When I was 11, I discovered Napster. I vividly remember scrolling through thousands of music files by artists such as OutKast, the Rolling Stones, and Gorillaz. As a child, CDs were a luxury, but online I could listen to these groups for free and at my leisure.
And then I found out it was illegal.
With the advent of sites like Napster, LimeWire, and Gnuttella, a new generation's worldview was formed in the crucible of free online exchange. Today, our cultural mores, musical tastes, political allegiances, and visual aesthetics continue to be molded on non-threatening sharing sites like YouTube and Facebook as well as their rogue half-sisters like the now-defunct Megaupload and The PirateBay.
Even those of us who don't use the more nefarious sites have come to see them as necessary evils -- integral parts of the modern experience. File sharing is not pernicious. It is because it's been declared illegal that makes it so.
And yet, in large part, Internet sharing is still illegal. In the past year, companies like Viacom and Warner Brothers backed SOPA and PIPA while the Department of Justice cracked down on host sites in an attempt to shut down illegal sharing.
The debate around sharing has become divisive and polarizing. However, one consequence has become clear: words like "illegal" have lost their legitimacy amongst the nation's youth.
My generation has been told time and again that our behavior online has consequences, but millions of megabits are downloaded illegally without punishment. Criminality has become quotidian for us -- copyright laws, a mere suggestion. We function with impunity on the Internet, for better or worse.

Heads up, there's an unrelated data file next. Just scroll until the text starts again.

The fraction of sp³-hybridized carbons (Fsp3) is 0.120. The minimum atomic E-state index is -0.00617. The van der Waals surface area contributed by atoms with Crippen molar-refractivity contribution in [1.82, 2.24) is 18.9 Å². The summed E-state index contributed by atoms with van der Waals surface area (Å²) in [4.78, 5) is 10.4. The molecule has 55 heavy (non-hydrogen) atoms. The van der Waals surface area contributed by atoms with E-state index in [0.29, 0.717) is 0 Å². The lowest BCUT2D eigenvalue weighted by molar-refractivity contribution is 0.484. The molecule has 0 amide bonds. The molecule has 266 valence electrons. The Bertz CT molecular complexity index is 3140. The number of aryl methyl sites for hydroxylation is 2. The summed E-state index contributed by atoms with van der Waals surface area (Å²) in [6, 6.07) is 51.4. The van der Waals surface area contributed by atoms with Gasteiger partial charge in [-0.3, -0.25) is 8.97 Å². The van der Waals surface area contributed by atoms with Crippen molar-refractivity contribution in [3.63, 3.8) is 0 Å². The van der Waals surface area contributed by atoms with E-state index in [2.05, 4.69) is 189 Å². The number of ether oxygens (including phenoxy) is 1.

And there is something horribly wrong about that. Crime should not be passé, especially for new adults. It should not be condoned or idolized among young people. But neither should our legal system demonize a growing egalitarian trend in favor of antiquated or poorly styled laws.
In fact, decreeing something as mundane as Internet sharing illegal only changes marginal behavior. My generation will not leave behind the accessibility we have come to know and love.
In the face of this mounting crisis of benign illegality, society should shun the fire and brimstone approach of sweeping criminal indictments in favor of adaptation by choice.
Despite this generation's predilection for Internet contraband, we can easily be ushered back into the fold of legality. We have benefited from a reign of anarchy on the Internet because we are opportunistic, not delinquent.
It's obvious from the success of sites like Facebook that crime and Internet fluency are not synonymous. Rather, we as a society need to catch up and rethink how to exchange content. Instead of the status quo, we need a change of the Internet guard to tap this wealth of sharing. We need innovative new programs like Spotify that allow users to access music for free and are supported by advertising revenue. Or services like iTunes that entice users away from illegal downloading sites with cheap, youth-friendly music files and movies.
Whether its pay-as-you-go, subscription, or advertising deals, a new way to exchange content without being chided by the hyper-moral elements of society must, and will, win the day. Draconian laws will not change behavior, innovation will.
On the other hand, standing pat will be a losing battle for copyright enforcement and corporations alike. Whether we like it or not, the next great trend in society is sharing, and with it proprietary ownership is dissolving.
Now it's only a question of how we want our young adults to function in society: at its shadowy margins or as law-abiding adults.
The 21st century's rebels reside on the Web and their exploits are legion. They've tiptoed the blurry line between acceptable behavior and delinquency for decades. But rethinking the Internet and copyright law is not about the Kim DotComs of the world. It's about the countless young people who are fast coming to think of our legal system as a paper tiger.